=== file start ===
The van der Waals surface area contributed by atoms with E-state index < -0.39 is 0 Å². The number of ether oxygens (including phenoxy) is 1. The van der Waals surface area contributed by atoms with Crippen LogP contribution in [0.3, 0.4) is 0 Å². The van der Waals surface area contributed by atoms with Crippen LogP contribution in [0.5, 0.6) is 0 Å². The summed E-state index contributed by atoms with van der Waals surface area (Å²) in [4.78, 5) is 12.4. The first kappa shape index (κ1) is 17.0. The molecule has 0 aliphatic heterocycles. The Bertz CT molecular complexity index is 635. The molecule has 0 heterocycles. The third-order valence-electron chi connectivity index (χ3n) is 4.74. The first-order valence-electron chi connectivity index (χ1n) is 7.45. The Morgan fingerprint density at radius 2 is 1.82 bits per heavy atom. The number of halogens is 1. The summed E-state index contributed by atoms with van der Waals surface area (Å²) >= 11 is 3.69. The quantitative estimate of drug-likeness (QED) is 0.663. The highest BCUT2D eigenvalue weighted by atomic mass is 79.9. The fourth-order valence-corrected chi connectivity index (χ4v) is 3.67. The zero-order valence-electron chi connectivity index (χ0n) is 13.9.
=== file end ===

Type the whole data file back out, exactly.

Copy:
The van der Waals surface area contributed by atoms with E-state index < -0.39 is 0 Å². The number of ether oxygens (including phenoxy) is 1. The van der Waals surface area contributed by atoms with Crippen LogP contribution in [0.3, 0.4) is 0 Å². The van der Waals surface area contributed by atoms with Crippen LogP contribution in [0.5, 0.6) is 0 Å². The summed E-state index contributed by atoms with van der Waals surface area (Å²) in [4.78, 5) is 12.4. The first kappa shape index (κ1) is 17.0. The molecule has 0 aliphatic heterocycles. The Bertz CT molecular complexity index is 635. The molecule has 0 heterocycles. The third-order valence-electron chi connectivity index (χ3n) is 4.74. The first-order valence-electron chi connectivity index (χ1n) is 7.45. The Morgan fingerprint density at radius 2 is 1.82 bits per heavy atom. The number of halogens is 1. The summed E-state index contributed by atoms with van der Waals surface area (Å²) >= 11 is 3.69. The quantitative estimate of drug-likeness (QED) is 0.663. The highest BCUT2D eigenvalue weighted by atomic mass is 79.9. The fourth-order valence-corrected chi connectivity index (χ4v) is 3.67. The zero-order valence-electron chi connectivity index (χ0n) is 13.9.